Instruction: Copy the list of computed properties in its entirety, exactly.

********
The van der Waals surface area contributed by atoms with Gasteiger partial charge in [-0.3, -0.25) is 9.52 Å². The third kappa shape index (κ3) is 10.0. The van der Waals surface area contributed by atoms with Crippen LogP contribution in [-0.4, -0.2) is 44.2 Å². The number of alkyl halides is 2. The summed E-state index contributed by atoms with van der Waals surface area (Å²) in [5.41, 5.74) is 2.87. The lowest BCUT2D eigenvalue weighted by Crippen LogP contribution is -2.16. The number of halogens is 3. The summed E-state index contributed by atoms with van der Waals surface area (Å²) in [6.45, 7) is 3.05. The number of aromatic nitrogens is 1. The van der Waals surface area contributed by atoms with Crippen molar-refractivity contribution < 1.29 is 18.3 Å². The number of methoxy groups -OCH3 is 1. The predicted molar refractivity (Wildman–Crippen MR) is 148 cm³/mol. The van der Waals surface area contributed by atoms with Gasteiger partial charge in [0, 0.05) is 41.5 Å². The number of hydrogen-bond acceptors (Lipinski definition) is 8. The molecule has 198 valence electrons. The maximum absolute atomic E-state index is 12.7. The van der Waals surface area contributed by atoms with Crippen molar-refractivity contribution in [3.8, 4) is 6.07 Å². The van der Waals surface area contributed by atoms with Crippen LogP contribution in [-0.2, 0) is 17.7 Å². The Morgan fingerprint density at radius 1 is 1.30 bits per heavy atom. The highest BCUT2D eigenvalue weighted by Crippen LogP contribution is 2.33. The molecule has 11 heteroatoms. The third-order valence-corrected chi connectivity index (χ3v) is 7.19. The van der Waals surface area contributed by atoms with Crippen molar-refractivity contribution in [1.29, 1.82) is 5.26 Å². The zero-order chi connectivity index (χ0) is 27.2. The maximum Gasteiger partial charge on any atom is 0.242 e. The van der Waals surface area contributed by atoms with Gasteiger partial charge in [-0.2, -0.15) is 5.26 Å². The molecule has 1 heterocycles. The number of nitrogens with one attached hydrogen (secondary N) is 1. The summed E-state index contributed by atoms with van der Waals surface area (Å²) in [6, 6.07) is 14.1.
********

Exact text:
The van der Waals surface area contributed by atoms with Gasteiger partial charge in [-0.3, -0.25) is 9.52 Å². The third kappa shape index (κ3) is 10.0. The van der Waals surface area contributed by atoms with Crippen LogP contribution in [-0.4, -0.2) is 44.2 Å². The number of alkyl halides is 2. The summed E-state index contributed by atoms with van der Waals surface area (Å²) in [5.41, 5.74) is 2.87. The lowest BCUT2D eigenvalue weighted by Crippen LogP contribution is -2.16. The number of halogens is 3. The summed E-state index contributed by atoms with van der Waals surface area (Å²) in [6.45, 7) is 3.05. The number of aromatic nitrogens is 1. The van der Waals surface area contributed by atoms with Crippen molar-refractivity contribution < 1.29 is 18.3 Å². The number of methoxy groups -OCH3 is 1. The predicted molar refractivity (Wildman–Crippen MR) is 148 cm³/mol. The van der Waals surface area contributed by atoms with Gasteiger partial charge in [0, 0.05) is 41.5 Å². The number of hydrogen-bond acceptors (Lipinski definition) is 8. The molecule has 198 valence electrons. The maximum absolute atomic E-state index is 12.7. The van der Waals surface area contributed by atoms with Crippen molar-refractivity contribution in [3.8, 4) is 6.07 Å². The van der Waals surface area contributed by atoms with Crippen LogP contribution in [-0.2, 0) is 17.7 Å². The Morgan fingerprint density at radius 1 is 1.30 bits per heavy atom. The highest BCUT2D eigenvalue weighted by Crippen LogP contribution is 2.33. The molecule has 11 heteroatoms. The third-order valence-corrected chi connectivity index (χ3v) is 7.19. The van der Waals surface area contributed by atoms with Crippen molar-refractivity contribution in [1.29, 1.82) is 5.26 Å². The zero-order chi connectivity index (χ0) is 27.2. The maximum Gasteiger partial charge on any atom is 0.242 e. The van der Waals surface area contributed by atoms with Gasteiger partial charge in [-0.2, -0.15) is 5.26 Å². The molecule has 1 heterocycles. The number of nitrogens with one attached hydrogen (secondary N) is 1. The summed E-state index contributed by atoms with van der Waals surface area (Å²) in [6, 6.07) is 14.1.